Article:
Your employees are faced with an onslaught of sophisticated scam email messages every day. And they are only becoming increasingly more convincing and frequent. One of the more popular tactics we have seen this year is what is known as callback phishing. This approach adds a human element to make the scam more believable and considerably more successful against uneducated end users. We touched on this topic briefly in a past post about Malvertising, but today we will take a more in depth look to understand what callback phishing is and how to defend against this cyberthreat.
A call-back phishing scam is a type of phishing in which the attacker sends an email that appears to be from a legitimate source, such as a bank or software vendor. The email will typically ask the victim to click on a link to verify their account details or to contest an unexpected charge on their account. This link will often take the victim to a landing page that displays urgent messaging and a phone number to call in order to resolve the issue. Occasionally, there may not even be a link, just a phone number in the body of the email. This approach is used to evade sophisticated email security tools that scan email messages for malicious links. A fantastic example of how cybercriminals evolve to combat modern security measures.
Once the victim calls the phone number, they will be connected to a real person who pretends to be a representative of the legitimate company. This person will often feign sympathy and act as if they are there only to help the victim resolve the issue. Once they feel like they have gained the target’s trust, the attacker will then try to obtain sensitive information from the victim, such as their username and password or credit card information or gain access to the target’s computer, under the guise of verifying their account information.
The attacker will often use social engineering tactics to try to convince the victim to reveal this information or allow a connection, such as claiming that there has been suspicious activity on their account, a significant charge or purchase has been made, or that they need to update their security settings.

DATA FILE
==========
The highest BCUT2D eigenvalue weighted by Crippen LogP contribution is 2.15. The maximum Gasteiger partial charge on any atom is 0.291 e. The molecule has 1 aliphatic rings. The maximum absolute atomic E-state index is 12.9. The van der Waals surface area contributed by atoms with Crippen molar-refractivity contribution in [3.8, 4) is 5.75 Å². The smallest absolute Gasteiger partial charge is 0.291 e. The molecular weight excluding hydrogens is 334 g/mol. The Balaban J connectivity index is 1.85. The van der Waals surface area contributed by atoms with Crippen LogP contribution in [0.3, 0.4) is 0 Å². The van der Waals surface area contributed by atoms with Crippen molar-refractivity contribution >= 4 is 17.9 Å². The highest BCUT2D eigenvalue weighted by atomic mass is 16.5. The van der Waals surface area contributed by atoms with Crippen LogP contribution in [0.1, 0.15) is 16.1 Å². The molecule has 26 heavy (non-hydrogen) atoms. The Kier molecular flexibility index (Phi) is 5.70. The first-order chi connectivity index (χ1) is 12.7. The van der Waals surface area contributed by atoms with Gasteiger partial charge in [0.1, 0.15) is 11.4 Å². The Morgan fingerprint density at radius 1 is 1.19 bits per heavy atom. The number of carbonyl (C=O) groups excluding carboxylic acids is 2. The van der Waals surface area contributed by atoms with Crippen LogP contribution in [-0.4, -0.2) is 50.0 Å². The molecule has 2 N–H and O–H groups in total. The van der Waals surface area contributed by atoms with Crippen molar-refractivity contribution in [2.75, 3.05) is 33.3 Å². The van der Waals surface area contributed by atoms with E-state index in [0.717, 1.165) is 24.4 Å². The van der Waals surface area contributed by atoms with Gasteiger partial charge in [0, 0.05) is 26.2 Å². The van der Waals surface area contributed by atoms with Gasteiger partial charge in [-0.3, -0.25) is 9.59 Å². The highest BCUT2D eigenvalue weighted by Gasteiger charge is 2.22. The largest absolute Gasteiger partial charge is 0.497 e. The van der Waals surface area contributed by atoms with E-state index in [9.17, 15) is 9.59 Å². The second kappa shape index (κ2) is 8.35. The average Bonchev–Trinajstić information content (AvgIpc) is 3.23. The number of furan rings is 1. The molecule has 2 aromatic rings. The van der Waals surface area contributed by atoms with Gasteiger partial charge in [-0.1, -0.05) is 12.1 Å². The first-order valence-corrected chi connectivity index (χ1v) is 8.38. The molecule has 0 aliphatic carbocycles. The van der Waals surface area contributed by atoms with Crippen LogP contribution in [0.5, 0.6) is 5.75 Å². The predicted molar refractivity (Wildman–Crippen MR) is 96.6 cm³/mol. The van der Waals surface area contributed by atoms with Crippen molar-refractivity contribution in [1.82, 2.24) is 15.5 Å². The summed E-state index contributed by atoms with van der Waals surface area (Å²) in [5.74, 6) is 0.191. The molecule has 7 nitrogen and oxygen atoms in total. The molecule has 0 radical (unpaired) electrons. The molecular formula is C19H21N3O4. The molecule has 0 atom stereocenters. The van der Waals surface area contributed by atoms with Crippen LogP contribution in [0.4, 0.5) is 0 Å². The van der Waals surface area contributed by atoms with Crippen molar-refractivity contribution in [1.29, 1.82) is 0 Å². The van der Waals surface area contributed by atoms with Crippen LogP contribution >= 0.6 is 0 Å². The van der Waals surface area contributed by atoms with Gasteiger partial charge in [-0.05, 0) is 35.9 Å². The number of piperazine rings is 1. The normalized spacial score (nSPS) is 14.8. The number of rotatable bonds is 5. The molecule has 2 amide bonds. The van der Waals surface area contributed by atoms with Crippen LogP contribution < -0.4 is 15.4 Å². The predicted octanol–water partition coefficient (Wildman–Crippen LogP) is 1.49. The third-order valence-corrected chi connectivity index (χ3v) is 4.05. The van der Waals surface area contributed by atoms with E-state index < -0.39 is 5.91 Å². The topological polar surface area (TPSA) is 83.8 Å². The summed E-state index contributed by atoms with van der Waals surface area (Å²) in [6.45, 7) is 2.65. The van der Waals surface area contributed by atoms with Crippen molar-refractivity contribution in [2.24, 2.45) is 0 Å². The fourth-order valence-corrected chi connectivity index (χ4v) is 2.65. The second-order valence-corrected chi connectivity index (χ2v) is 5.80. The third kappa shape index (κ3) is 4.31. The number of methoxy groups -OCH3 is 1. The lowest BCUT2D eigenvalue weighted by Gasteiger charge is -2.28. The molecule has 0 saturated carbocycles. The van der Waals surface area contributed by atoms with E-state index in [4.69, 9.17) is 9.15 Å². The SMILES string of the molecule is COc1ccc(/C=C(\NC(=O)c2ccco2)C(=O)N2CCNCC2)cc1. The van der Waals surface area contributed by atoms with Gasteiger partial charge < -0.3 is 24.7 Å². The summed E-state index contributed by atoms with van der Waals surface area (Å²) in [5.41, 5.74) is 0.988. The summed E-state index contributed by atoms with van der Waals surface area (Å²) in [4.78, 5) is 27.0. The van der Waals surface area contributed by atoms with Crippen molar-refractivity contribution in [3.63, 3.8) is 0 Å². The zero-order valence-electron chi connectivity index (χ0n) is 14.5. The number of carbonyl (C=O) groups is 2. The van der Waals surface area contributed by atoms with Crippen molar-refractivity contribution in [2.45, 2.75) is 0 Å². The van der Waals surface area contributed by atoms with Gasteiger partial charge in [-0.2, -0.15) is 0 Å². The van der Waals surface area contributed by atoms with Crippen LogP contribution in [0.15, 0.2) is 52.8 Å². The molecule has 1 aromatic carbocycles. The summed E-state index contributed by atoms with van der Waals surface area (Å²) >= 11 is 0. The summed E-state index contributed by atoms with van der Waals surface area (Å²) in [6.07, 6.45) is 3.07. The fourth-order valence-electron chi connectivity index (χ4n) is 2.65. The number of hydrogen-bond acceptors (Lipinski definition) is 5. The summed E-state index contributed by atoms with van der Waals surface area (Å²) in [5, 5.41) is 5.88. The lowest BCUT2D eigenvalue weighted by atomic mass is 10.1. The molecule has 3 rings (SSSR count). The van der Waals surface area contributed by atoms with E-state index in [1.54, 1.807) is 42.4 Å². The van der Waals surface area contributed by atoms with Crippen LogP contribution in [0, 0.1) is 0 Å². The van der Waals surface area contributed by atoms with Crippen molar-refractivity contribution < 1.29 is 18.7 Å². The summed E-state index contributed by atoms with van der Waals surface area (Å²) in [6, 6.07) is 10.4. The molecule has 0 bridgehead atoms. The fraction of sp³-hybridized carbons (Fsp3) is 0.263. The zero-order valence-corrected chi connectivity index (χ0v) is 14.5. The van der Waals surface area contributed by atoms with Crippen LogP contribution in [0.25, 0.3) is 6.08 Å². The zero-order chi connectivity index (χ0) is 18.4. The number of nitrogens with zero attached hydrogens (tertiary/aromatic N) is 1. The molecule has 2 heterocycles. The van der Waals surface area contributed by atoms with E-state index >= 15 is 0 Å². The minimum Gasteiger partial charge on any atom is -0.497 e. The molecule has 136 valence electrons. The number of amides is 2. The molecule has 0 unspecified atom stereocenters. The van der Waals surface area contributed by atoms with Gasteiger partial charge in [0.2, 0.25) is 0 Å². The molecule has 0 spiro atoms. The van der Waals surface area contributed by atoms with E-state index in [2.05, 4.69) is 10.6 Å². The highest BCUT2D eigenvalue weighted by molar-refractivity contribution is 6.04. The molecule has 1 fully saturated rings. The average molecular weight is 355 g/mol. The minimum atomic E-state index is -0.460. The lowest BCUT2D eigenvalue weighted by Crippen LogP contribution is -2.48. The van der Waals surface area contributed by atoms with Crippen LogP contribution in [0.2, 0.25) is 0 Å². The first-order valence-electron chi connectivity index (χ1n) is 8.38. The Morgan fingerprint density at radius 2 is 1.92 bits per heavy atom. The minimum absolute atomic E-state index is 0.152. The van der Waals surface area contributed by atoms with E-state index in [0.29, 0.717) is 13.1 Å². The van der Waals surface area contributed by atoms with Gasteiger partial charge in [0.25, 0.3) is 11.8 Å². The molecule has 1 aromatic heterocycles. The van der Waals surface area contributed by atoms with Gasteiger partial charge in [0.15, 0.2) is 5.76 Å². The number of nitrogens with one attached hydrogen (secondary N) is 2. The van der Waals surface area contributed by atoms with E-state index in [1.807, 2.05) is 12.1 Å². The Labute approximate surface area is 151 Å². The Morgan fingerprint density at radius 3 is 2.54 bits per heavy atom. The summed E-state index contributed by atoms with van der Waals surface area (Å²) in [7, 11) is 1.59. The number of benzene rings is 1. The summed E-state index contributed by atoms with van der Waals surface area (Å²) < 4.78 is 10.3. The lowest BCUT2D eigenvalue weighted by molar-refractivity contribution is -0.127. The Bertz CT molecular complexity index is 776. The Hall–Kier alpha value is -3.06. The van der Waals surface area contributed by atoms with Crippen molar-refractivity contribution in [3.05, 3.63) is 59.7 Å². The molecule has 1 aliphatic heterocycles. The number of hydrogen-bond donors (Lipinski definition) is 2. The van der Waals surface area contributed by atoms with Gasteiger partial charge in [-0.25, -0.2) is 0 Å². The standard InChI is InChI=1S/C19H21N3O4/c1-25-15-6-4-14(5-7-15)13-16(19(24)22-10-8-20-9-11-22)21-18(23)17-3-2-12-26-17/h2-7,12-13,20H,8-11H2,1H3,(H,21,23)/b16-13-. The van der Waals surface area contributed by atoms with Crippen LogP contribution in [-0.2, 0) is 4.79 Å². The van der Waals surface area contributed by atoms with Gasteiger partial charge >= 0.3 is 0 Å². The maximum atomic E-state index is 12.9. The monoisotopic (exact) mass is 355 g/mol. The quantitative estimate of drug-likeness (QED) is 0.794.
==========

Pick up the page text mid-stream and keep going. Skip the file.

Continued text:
Once the attacker has obtained the victim’s sensitive information, they can use it for a variety of nefarious purposes, such as gaining access to other business or personal email accounts, moving money from their bank account, or using their credit card to make fraudulent purchases. If the attacker has gained access to the victim’s device, they will often install malware or establish persistent access to launch other attacks.
Be wary of emails and phone calls from unfamiliar sources: If you receive an email or phone call from an unfamiliar source, be suspicious. Do not provide any sensitive information unless you are certain that the source is legitimate. If you are concerned, reach out to the company or organization directly from publicly available sources such as a trusted search engine.
Check the URL: If the email contains a link or you are directed to a website to provide account information, check the URL to make sure it is legitimate. Look for the “https” in the URL, which indicates that the website is secure. Also, look for any spelling or grammar mistakes in the URL or website, as these can be signs of a fake website.
Never give out sensitive information over the phone: Legitimate companies will never ask for sensitive information over the phone, such as multi-factor authentication codes, your username and password, or credit card information. If someone claiming to be from a legitimate company asks for this information over the phone, it is likely a scam.
Use multi-factor authentication: Multi-factor authentication (MFA) can help protect your accounts from being compromised by a call-back phishing scam. With MFA, the cybercriminal will need more than your passwords to access email or financial accounts. Enabling MFA everywhere possible is one of the best ways to secure sensitive accounts.
We encourage you to discuss this approach to phishing with your staff. Cybercrime is constantly evolving, and it is the business owner and administrator’s responsibility to keep their employees educated and up to date on the latest security trends. We know that cybersecurity awareness can be incredibly time consuming, and difficult to manage, but we can help! If you are interested in learning more about automated cybersecurity awareness training and testing for your organization, reach out to us today.